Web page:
Decorative Door Veneers: 5 of the best options

We take a look at the basics of decorative door veneers, and five of the best options when it comes to choosing the right design for your door.

What is a Door Veneer?

A veneer is a flat, thin piece of wood – usually, no thicker than 6mm – that is used to cover a door, giving it a unique look and finish that usually resembles wood or timber.

Why Choose a Veneer?

Decorative door veneers are most often used to improve the appearance of a door and/or to conceal the material it is actually made of.

For example, you may have a set of fire doors that are made of aluminium, but you want them to look like wood so that they blend with the aesthetic design of your building.

  • Wood veneers often create an ambience of warmth and nature in your space.
  • They can also introduce a much more luxurious angle to your interior design than the manufactured door itself.
  • Veneers are highly versatile and can be cut to fit almost any door or shape.
  • As manufactured solutions, they can be better than using solid wood/timber, which can sometimes change due to environmental factors like humidity or temperature. Minimizes risk of wood splitting or warping
  • If you choose a veneer that has come from an approved/certified environmental source, you’ll also be aiding the environment and the sustainable management of our timber forests.
  • Veneers make doors/items of furniture easier to clean.

Decorative Door Veneers

Types of Decorative Door Veneers

There are several options when it comes to selecting the right veneer for your building or space.

Most decorative veneers can be fitted to any door and are usually glued on.

1. Wood Colours:

You can choose the type of wood species/veneer you would like for your door, to ensure that it merges with the design of your premises.

For instance, you can choose veneers that resemble lighter woods like oak, maple or birch, or veneers made from darker woods, like walnut or mahogany.

2. Grain Patterns:

It’s also possible to choose the wood ‘type’ or grain pattern of the veneer to help you achieve a specific look.

Different grains are produced by cutting and splicing the wood in different ways. Common grains/cuts include plain, crown, quarter sliced, rotary, rift, birdseye and quilted. If you have a wide range of doors/items to cover, the grain can often be maintained by sourcing the wood from a single log.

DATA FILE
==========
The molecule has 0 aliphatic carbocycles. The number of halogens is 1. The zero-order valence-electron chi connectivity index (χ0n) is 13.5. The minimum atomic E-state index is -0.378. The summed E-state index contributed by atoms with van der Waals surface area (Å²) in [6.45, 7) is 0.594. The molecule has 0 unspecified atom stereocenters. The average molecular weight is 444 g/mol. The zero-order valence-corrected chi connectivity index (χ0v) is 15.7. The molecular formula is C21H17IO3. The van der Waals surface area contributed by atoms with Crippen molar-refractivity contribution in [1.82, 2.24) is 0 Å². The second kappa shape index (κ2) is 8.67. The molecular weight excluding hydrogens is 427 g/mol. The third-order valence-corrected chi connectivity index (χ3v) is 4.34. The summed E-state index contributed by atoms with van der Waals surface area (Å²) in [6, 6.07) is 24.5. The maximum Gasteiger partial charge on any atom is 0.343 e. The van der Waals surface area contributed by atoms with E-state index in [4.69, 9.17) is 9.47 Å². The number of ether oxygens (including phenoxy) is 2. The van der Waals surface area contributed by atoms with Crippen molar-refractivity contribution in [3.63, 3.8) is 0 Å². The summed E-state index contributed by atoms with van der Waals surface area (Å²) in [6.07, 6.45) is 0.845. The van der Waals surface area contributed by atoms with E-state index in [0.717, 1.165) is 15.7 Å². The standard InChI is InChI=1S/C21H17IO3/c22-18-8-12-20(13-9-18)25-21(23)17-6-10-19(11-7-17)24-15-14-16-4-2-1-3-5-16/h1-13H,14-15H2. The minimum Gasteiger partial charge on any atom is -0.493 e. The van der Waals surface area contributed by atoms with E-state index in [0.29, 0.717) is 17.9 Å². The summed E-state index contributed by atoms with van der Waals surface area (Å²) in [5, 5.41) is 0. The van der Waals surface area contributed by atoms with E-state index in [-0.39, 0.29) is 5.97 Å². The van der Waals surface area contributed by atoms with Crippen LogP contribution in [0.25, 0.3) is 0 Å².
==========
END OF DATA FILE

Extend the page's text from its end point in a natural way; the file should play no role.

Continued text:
3. Veneer Shaping:

Wood veneers are very versatile, meaning they can be shaped to fit the desired size, shape and configuration of your doors.

Different veneer leaves or panels can also be joined to create either seamless designs or patterned effects, providing you with a huge range of flexibility and design possibilities.

4. Veneer Finishes:

Wood veneers can also be further manipulated during or after the manufacture of your doors. They can be sanded, lacquered, stained, glazed or even painted to help you achieve your desired door appearance.

5. Reconstructed Veneers:

Reconstructed veneers are veneers made from a range of available timbers, which are peeled and manufactured (and often dyed) into veneer sheets.

The advantages of reconstructed veneers are that their grain is very controlled, meaning they can offer a stronger consistency in pattern and colour and are also therefore easy to replace.

This may be ideal for businesses or buildings that want to maintain a particular design long-term, but that also experience high levels of traffic or are subject to constant wear and tear.

Wondering what type of veneer, type or grain will be best for your space?

Get in touch

At FSE Special Purpose Doors, we help dozens of clients match the right door to the building. 

Talk to us at FSE Special Purpose Doors, and we can show you some examples and help you make the right veneer decision. Contact FSE Special Purpose Doors on [email protected] or call +61 2 9905 8222. With many years of practice under our belt, we’ll be more than happy to assist you. 

While you’re here, learn more about the door options we provide:

Custom Fire Doors: What material to pick

Our complete fire door installation guide

Magnamatic doors and why you need them